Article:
Words in Time and Place is a great browsing book, and every few pages, it seems there's an entry that sparks more questions about how language was used, how language changes, and how linguists record and analyze usage.

(Thanks to NetGalley and the publisher for a digital review copy.)
1 von 1 Kunden fanden die folgende Rezension hilfreich
5.0 von 5 Sternen Five stars 5. Dezember 2014
Von Annie Martirosyan - Veröffentlicht auf
Format:Gebundene Ausgabe
HTOED is a monumental work that extends the semantic possibilities of Oxford English Dictionary (OED). Crystal's book is an introduction to HTOED but it can be well read as a book in its own right. He selects 15 semantic fields which are as comprehensively representative of aspects and concepts of our life as possible. The linguistic and extralinguistic differences between these fields are often striking and Crystal's subsequent explanations and inferences truly engaging.

The most obvious difference between a dictionary and thesaurus perhaps lies in the attitudes and connotations that emerge in a thesaurus work. Such encyclopedic and pragmatic nuances are not easily noticeable in the dictionary due to the alphabetical layout where members of a semantic field may live miles from each other. In the thesaurus, however, you can observe the relationship between the words in a semantic field. For instance, Crystal points out the gender stereotypes in words for "old person"; the words with negative connotations mostly refer to women.

The words for "types of pop music" are difficult to classify at all as new genres spring up daily, as Crystal writes. Some of the semantic fields, like the one of words for "inns and hotels", provide a fascinating insight into the social landscape of earlier centuries as many words have shifted their meanings today. Words for "money", similarly, open a window into the past, especially where pecuniary values were often measured by other goods (fee, for instance, used to mean "livestock"!). Words for "privy" and "being drunk" illustrate the highly imaginative linguistic creativity to refer to the loo and Friday nights..., respectively. The semantic field of words for "dying", on the contrary, displays solemn neutrality and relative literalness.

Crystal presents each semantic field in a timeline which allows following the chronological development of the words; where relevant, he subclassifies the categories in the timeline. A map is drawn for each semantic field and its presence at the end rather than at the beginning of the chapters helps to see and sum up for oneself the semantic field in its integrity and in relation to our life.

I highly recommend the book. For ful review see HuffPost UK.
1 von 1 Kunden fanden die folgende Rezension hilfreich
4.0 von 5 Sternen A detectivesque history of the slang in the English Language 5. November 2014
Von IronGaspar - Veröffentlicht auf
Format:Gebundene Ausgabe
This is an amazing and very interesting book, though not to devour it as if it was a thriller, at least not for me.

The author has made an impressive job, researching and gathering the work of linguists, lexicographers and other language specialists who have been following the evolution of the English Language.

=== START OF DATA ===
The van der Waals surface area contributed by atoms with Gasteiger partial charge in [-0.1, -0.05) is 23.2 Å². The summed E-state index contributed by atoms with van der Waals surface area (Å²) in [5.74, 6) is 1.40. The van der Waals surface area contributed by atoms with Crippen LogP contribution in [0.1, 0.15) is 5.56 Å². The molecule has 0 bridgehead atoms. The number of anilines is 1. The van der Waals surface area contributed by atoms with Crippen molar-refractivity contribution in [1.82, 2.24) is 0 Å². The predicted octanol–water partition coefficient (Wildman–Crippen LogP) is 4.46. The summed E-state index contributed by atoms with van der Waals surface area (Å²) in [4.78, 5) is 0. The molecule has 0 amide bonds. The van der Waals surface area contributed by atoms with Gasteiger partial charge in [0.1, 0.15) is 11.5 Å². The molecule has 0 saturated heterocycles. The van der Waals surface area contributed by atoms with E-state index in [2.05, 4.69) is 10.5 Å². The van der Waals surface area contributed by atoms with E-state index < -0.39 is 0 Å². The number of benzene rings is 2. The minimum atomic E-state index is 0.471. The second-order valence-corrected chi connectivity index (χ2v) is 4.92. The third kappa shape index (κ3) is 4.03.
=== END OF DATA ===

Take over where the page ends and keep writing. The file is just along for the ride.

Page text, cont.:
This is what the book is about, telling us how different words (and its meaning) have metamorphosed (Yes, I think this is the right word to describe the process) over the years and centuries using a variety of styles, slangs and metaphors. These witty euphemisms has been borrowed from different sources along the way, like new and popular books, speeches, folk culture, plays and so on.

The author lists several of these euphemisms for words like dead, darling, money, drunk, prostitute, etc. It is not the diversity of "synonyms" and expressions what makes this book interesting, but the detectivesque history behind each one.

I think this is the kind of book that one wants to relish slowly and return to it once in a while as reference and amusement. And why not to enjoy it with a good scrabble game?
4.0 von 5 Sternen The author makes this a rich work that avoids being dry and yet never once loses a bit of what for me was a wonderful academic v 20. April 2015
Von J. Hamby - Veröffentlicht auf
Format:Kindle Edition
Crystal puts forth another book on words that is informative and witty and definitely will give one's vocabulary a bit of a work out.

What makes this work so well as reading material and not just reference is Crystal's legwork on exploring and revealing the history behind such words and their synonyms. The author makes this a rich work that avoids being dry and yet never once loses a bit of what for me was a wonderful academic value.
1 von 2 Kunden fanden die folgende Rezension hilfreich
5.0 von 5 Sternen With me one word led to another and I had ... 10. Oktober 2014
Von guy hicks - Veröffentlicht auf
Format:Kindle Edition|Verifizierter Kauf
With me one word led to another and I had to force myself just to read
a little bit each day. I will return to it over and over again. It is a reference book to be treasured.